One of the many verses Christians can't quite seem to agree on is Psalm37/4:

"Take delight in the Lord, and he will give you the desires of your heart."

Does this mean he will give us what we already desire, or will he give us better desires?

As with many other things, the question is posed as an exclusive-or, and either-or. I think it's a both-and. We always want to box God in, come up with a finite answer we can easily comprehend, point to, apply and forget. But an infinite and infinitely complex God doesn't fit in a box, and neither does anything he says.

God made us in his/her/their image. It says so right at the beginning of the Bible, in Gen 1/26-27:

"Then God said, 'Let us make mankind in our image, in our likeness, so that they may rule over the fish in the sea and the birds in the sky, over the livestock and all the wild animals, and over all the creatures that move along the ground.' So God created mankind in his own image, in the image of God he created them; male and female he created them."

We are created in God's image. yes, there was a fall, and yes, we were born in sin, but we are redeemed, set free, made pure and holy, in the image of Jesus, the sinless, perfect one. God has desires (s/he desired companionship with us, for instance). We have desires. Unless those desires are in direct conflict with God, they are good, because a good God made good things-- including us.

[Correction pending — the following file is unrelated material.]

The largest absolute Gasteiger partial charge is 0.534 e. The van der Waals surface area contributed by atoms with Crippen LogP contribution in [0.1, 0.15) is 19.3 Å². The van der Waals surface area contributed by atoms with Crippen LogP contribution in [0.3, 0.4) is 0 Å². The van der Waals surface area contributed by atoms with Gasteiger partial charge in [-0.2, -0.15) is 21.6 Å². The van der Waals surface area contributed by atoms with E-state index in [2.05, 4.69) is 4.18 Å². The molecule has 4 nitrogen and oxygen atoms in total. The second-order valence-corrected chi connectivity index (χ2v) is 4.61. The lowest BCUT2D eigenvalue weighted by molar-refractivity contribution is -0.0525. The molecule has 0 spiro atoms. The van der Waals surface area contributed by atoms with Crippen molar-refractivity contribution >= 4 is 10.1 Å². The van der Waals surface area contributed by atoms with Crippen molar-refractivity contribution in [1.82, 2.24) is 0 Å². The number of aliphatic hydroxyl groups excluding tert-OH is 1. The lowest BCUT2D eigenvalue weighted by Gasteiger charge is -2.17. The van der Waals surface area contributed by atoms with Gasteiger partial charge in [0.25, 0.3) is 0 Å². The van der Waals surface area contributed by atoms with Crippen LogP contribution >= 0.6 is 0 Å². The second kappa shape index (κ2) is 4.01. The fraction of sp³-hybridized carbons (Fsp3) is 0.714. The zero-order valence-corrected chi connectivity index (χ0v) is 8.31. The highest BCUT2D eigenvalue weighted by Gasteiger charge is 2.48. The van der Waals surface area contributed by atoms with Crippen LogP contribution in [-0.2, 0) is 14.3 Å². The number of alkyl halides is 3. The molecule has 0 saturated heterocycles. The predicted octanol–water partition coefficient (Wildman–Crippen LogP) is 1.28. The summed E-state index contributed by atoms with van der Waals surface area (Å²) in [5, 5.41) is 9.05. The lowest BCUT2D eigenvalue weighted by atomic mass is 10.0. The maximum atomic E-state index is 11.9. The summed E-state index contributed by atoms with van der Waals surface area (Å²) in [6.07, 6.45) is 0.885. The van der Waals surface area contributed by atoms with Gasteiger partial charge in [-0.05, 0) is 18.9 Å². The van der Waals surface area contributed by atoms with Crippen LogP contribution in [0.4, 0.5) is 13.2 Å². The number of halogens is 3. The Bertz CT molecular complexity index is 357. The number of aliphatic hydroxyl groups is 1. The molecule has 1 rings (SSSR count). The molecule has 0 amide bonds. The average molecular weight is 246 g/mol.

God wants to give you better desires in some cases, but God also wants to fulfill many of the desires you have. I really don't care whether they were directly planted in you by God, or are just a product of who you are and the life you've lived. If it matters to you, believe away! But in the meantime...

It's a time of fulfilled dreams, desires becoming reality. I have seen this in so many lives lately. I believe it's true all over, but I *know* it's true in central Texas, from San Marcos up through Waco. I see it daily. And I'm seeing it unfold in Round Rock.

These desires and dreams span the gamut. I've seen people I love set free. I fulfilled a lifelong dream of visiting Carlsbad Caverns. I got to take my wife to see El Paso and so many of the things I loved about the west as a kid, and see the wonder and joy in her eyes as she experienced White Sands, the Painted Desert, El Paso, saguaro, and more for the very first time. I'm seeing marriages grow. I'm seeing men and women fulfill their destiny as pastors, prophets, teachers, and more. I'm seeing healings, giftings, you name it.

I'm living my dreams. Dreams that even a few years ago I had nearly given up on, until someone spoke life into them, and called me out of the dungeon I'd let myself live in.

I'm calling you out. There's light, and life, and power, and joy, and love, and peace, and much more out here. Unexpected treasure. Come dig with me, and let's see what we find. I promise you, Captain Jack Sparrow found nothing compared to what awaits us.